Last Saturday, I was on a run and stopped at a light on the north side of N St NW, waiting to cross (east to west) 7th St NW. It was super hot, so I was pouring sweat, and I was also listening to music. However, I could still hear what a man crossing N St, heading north, said to me.
He was in a wheelchair and was being pushed by what I assume was a caregiver. As he approached, he looked me up and down and said, “Girl, you look so good! I want to marry you!”
Incensed, I snapped back at him, “Women don’t appreciate those kinds of comments. Don’t talk to me like that.”
His response? “Girl, I love you!”, followed by loud kissing noises.
Feeling increasingly angry (but also increasingly uncomfortable, as I’ll explain more below), I raised my voice. “Look, I realize that you may have a hard time in life. But you don’t need be talking to me like that. Stop.”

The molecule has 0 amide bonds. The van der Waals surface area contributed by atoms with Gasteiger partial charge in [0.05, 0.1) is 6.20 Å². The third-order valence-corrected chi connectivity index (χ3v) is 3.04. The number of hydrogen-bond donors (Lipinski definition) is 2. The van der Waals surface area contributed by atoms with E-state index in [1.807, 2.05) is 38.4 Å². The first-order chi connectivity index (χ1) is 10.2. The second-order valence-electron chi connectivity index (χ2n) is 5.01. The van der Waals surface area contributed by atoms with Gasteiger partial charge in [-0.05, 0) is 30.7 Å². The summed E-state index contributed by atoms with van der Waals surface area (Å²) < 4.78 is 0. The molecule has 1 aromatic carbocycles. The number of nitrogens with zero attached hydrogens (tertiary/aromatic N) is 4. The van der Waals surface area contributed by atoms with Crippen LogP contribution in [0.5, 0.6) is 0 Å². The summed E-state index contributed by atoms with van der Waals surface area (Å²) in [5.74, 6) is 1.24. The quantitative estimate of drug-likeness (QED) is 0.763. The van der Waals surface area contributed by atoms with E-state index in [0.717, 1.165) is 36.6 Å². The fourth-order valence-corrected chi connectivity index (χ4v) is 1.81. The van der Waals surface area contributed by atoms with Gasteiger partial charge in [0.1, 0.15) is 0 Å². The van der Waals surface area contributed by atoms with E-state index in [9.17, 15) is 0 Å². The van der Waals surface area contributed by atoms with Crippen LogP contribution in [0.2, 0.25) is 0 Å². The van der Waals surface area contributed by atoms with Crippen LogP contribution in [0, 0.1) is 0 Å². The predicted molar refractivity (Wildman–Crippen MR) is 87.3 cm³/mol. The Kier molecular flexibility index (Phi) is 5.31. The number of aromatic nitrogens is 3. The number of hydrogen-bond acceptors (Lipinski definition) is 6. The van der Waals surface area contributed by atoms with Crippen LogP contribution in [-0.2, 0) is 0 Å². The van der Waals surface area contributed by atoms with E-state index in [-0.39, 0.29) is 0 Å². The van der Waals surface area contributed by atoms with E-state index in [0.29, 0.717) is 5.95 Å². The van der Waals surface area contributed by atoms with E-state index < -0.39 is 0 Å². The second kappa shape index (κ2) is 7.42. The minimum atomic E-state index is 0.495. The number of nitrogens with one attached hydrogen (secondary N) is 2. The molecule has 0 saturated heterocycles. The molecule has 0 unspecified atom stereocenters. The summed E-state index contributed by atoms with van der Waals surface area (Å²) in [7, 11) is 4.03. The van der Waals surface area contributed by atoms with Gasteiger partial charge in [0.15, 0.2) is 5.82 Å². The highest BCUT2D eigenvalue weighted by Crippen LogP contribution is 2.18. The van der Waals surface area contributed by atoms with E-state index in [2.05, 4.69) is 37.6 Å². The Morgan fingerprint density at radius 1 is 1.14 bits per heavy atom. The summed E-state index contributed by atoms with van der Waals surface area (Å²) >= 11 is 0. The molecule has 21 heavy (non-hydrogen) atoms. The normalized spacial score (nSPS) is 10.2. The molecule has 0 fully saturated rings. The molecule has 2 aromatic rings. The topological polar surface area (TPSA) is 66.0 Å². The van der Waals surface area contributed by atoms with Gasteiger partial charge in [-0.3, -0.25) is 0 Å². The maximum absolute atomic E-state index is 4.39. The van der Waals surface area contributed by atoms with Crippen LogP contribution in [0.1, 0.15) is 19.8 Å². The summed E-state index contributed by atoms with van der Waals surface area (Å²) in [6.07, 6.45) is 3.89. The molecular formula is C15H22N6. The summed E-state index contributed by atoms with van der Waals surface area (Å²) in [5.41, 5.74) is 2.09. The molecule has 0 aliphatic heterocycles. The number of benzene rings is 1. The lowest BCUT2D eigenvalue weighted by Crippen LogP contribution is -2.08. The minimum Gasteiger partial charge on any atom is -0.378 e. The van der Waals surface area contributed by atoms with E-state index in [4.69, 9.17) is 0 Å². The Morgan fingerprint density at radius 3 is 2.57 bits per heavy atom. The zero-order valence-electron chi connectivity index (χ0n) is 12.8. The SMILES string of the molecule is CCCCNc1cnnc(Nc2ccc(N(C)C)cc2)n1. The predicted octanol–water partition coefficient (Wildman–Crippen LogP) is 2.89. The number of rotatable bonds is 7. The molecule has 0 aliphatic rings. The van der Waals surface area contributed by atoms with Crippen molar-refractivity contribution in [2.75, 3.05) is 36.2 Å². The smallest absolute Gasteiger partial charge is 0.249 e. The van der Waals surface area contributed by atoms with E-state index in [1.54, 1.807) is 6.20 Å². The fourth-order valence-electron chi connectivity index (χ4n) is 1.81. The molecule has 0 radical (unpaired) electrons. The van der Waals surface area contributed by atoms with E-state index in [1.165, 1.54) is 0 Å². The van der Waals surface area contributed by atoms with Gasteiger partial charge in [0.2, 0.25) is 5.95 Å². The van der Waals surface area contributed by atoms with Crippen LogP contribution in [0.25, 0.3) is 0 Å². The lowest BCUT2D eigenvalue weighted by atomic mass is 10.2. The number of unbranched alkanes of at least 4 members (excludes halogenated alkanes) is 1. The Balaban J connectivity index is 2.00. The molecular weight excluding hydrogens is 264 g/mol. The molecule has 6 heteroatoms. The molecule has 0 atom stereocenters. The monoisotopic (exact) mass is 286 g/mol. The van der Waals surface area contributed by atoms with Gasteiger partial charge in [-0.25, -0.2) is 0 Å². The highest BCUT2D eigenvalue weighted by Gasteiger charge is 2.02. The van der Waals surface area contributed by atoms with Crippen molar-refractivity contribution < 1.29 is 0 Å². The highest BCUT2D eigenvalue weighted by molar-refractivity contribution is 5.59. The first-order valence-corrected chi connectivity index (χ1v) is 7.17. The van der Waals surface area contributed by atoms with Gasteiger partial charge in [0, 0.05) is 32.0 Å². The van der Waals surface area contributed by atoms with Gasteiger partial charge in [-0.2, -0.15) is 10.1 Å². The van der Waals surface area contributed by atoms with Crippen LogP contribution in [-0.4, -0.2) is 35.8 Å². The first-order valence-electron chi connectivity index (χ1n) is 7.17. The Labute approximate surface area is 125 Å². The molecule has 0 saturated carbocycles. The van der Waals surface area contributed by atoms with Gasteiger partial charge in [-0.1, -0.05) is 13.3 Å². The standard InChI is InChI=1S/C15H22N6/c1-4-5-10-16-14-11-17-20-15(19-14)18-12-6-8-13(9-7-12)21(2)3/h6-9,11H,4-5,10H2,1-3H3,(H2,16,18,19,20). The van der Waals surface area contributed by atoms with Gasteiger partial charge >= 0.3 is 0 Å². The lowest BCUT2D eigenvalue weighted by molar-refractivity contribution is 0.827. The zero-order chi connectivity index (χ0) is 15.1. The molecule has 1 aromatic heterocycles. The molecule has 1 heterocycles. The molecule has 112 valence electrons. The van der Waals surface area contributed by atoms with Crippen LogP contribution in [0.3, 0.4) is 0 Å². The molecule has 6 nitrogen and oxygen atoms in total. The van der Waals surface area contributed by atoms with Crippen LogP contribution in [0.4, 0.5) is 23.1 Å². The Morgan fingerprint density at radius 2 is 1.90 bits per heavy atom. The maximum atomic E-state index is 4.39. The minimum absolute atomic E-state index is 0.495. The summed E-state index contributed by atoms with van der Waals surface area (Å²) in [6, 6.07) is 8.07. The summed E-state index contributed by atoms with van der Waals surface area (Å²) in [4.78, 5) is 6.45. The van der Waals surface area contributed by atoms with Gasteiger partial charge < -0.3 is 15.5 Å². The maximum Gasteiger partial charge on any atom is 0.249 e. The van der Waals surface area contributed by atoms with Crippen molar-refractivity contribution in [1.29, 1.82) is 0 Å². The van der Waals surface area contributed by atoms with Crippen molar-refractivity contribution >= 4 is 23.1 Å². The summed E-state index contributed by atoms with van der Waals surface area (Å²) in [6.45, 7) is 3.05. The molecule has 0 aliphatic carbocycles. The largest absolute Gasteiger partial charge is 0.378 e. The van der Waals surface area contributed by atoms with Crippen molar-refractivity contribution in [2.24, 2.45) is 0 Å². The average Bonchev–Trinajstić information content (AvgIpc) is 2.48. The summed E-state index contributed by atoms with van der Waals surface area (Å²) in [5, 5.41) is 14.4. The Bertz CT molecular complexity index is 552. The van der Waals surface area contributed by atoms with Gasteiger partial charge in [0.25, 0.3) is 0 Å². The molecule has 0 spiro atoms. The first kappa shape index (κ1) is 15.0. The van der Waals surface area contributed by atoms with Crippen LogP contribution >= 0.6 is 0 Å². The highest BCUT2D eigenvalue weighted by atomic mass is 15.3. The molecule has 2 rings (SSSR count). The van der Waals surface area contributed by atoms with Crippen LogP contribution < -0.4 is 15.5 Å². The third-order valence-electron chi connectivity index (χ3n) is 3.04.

He just laughed, and the caregiver looked at me like I was crazy. The light changed, and I took off again, fueled to run faster in the oppressive heat by my anger and discomfort.
I’ll be honest: It did not feel good to be essentially yelling at a person in a wheelchair. Despite my guilt, though, intellectually I know that his disability doesn’t give him a pass on street harassment.
But it’s been hard to shake this experience, in part (I think) because of unusual power dynamic. As a woman, I generally feel that men are trading on their power as men when they engage in street harassment of women, and it’s that power imbalance that makes me hesitate, afraid, or decline entirely to “holla back,” so to speak.
But this time I shot back immediately. And I know it was at least in part because I had some privilege and power in the interaction as an able-bodied person. (I knew I could get away, for one, if things became ugly.) So I traded on it. Just like men who engage in street harassment do? I don’t know.
Submitted by Salem
Location: 7th & N NW
Time of harassment: Morning Rush Hour (5A-9:30A)
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